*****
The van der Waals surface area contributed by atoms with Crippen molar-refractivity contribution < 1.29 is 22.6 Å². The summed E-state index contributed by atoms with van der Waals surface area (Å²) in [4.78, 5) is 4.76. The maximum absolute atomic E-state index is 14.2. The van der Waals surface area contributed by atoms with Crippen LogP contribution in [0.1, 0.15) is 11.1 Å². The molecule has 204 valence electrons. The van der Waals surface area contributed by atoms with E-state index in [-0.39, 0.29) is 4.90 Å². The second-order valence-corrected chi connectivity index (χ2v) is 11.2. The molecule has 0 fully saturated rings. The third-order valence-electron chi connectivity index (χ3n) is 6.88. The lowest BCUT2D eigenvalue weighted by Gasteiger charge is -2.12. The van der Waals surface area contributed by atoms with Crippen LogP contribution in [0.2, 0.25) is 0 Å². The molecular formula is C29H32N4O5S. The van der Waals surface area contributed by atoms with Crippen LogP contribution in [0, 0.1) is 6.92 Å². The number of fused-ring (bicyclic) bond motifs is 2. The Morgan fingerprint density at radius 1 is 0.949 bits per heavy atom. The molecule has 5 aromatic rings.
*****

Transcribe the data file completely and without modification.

The van der Waals surface area contributed by atoms with Crippen molar-refractivity contribution < 1.29 is 22.6 Å². The summed E-state index contributed by atoms with van der Waals surface area (Å²) in [4.78, 5) is 4.76. The maximum absolute atomic E-state index is 14.2. The van der Waals surface area contributed by atoms with Crippen LogP contribution in [0.1, 0.15) is 11.1 Å². The molecule has 204 valence electrons. The van der Waals surface area contributed by atoms with E-state index in [-0.39, 0.29) is 4.90 Å². The second-order valence-corrected chi connectivity index (χ2v) is 11.2. The molecule has 0 fully saturated rings. The third-order valence-electron chi connectivity index (χ3n) is 6.88. The lowest BCUT2D eigenvalue weighted by Gasteiger charge is -2.12. The van der Waals surface area contributed by atoms with Crippen LogP contribution in [0.2, 0.25) is 0 Å². The molecular formula is C29H32N4O5S. The van der Waals surface area contributed by atoms with Crippen LogP contribution in [0, 0.1) is 6.92 Å². The number of fused-ring (bicyclic) bond motifs is 2. The Morgan fingerprint density at radius 1 is 0.949 bits per heavy atom. The molecule has 5 aromatic rings.